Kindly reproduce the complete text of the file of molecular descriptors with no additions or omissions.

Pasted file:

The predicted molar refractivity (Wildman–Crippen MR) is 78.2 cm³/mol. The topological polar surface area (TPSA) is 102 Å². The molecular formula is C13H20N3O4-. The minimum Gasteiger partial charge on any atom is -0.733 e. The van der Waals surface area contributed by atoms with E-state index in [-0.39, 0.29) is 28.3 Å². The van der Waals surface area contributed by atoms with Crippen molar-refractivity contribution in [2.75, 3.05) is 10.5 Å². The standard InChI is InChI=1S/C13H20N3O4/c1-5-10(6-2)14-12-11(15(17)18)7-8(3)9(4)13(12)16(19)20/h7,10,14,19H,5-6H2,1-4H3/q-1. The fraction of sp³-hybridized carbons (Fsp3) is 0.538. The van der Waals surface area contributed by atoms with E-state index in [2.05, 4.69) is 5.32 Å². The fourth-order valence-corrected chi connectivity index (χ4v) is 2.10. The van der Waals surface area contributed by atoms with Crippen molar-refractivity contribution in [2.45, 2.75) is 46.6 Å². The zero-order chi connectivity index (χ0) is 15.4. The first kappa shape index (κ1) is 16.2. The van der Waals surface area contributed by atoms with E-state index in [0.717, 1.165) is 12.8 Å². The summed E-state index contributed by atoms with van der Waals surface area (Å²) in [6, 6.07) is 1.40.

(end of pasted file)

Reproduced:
The predicted molar refractivity (Wildman–Crippen MR) is 78.2 cm³/mol. The topological polar surface area (TPSA) is 102 Å². The molecular formula is C13H20N3O4-. The minimum Gasteiger partial charge on any atom is -0.733 e. The van der Waals surface area contributed by atoms with E-state index in [-0.39, 0.29) is 28.3 Å². The van der Waals surface area contributed by atoms with Crippen molar-refractivity contribution in [2.75, 3.05) is 10.5 Å². The standard InChI is InChI=1S/C13H20N3O4/c1-5-10(6-2)14-12-11(15(17)18)7-8(3)9(4)13(12)16(19)20/h7,10,14,19H,5-6H2,1-4H3/q-1. The fraction of sp³-hybridized carbons (Fsp3) is 0.538. The van der Waals surface area contributed by atoms with E-state index in [2.05, 4.69) is 5.32 Å². The fourth-order valence-corrected chi connectivity index (χ4v) is 2.10. The van der Waals surface area contributed by atoms with Crippen molar-refractivity contribution in [2.45, 2.75) is 46.6 Å². The zero-order chi connectivity index (χ0) is 15.4. The first kappa shape index (κ1) is 16.2. The van der Waals surface area contributed by atoms with E-state index in [0.717, 1.165) is 12.8 Å². The summed E-state index contributed by atoms with van der Waals surface area (Å²) in [6, 6.07) is 1.40.